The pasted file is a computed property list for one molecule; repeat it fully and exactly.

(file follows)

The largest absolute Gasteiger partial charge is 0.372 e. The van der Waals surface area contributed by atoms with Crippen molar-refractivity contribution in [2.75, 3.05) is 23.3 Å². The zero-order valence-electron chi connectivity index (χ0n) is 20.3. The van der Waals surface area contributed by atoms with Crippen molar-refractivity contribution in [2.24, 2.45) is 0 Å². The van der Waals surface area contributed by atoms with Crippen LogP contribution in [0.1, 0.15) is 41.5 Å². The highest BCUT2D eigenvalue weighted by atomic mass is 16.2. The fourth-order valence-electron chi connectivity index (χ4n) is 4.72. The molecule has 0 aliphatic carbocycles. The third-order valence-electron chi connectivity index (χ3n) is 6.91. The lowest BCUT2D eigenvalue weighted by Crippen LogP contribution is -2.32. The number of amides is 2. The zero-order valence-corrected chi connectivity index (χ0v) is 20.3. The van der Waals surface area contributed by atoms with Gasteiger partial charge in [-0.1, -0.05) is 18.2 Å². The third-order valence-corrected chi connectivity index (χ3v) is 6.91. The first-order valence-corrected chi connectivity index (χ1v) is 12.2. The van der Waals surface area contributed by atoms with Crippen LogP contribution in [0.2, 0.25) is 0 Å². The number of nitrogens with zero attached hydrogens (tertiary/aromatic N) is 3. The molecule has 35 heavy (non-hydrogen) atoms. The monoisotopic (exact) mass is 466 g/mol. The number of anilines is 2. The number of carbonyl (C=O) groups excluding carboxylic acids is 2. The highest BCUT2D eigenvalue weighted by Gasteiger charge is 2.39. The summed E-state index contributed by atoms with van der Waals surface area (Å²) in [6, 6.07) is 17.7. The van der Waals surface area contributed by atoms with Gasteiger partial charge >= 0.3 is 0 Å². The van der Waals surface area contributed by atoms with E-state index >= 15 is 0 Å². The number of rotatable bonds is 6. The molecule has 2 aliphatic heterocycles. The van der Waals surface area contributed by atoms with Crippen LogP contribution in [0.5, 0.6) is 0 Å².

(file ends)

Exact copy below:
The largest absolute Gasteiger partial charge is 0.372 e. The van der Waals surface area contributed by atoms with Crippen molar-refractivity contribution in [2.75, 3.05) is 23.3 Å². The zero-order valence-electron chi connectivity index (χ0n) is 20.3. The van der Waals surface area contributed by atoms with Crippen molar-refractivity contribution in [2.24, 2.45) is 0 Å². The van der Waals surface area contributed by atoms with Crippen LogP contribution in [0.1, 0.15) is 41.5 Å². The highest BCUT2D eigenvalue weighted by atomic mass is 16.2. The fourth-order valence-electron chi connectivity index (χ4n) is 4.72. The molecule has 0 aliphatic carbocycles. The third-order valence-electron chi connectivity index (χ3n) is 6.91. The lowest BCUT2D eigenvalue weighted by Crippen LogP contribution is -2.32. The number of amides is 2. The zero-order valence-corrected chi connectivity index (χ0v) is 20.3. The van der Waals surface area contributed by atoms with Gasteiger partial charge in [-0.1, -0.05) is 18.2 Å². The third-order valence-corrected chi connectivity index (χ3v) is 6.91. The first-order valence-corrected chi connectivity index (χ1v) is 12.2. The van der Waals surface area contributed by atoms with Crippen LogP contribution in [0.2, 0.25) is 0 Å². The number of nitrogens with zero attached hydrogens (tertiary/aromatic N) is 3. The molecule has 35 heavy (non-hydrogen) atoms. The monoisotopic (exact) mass is 466 g/mol. The number of anilines is 2. The number of carbonyl (C=O) groups excluding carboxylic acids is 2. The highest BCUT2D eigenvalue weighted by Gasteiger charge is 2.39. The summed E-state index contributed by atoms with van der Waals surface area (Å²) in [6, 6.07) is 17.7. The van der Waals surface area contributed by atoms with Gasteiger partial charge >= 0.3 is 0 Å². The van der Waals surface area contributed by atoms with E-state index >= 15 is 0 Å². The number of rotatable bonds is 6. The molecule has 2 aliphatic heterocycles. The van der Waals surface area contributed by atoms with Crippen LogP contribution in [0.5, 0.6) is 0 Å².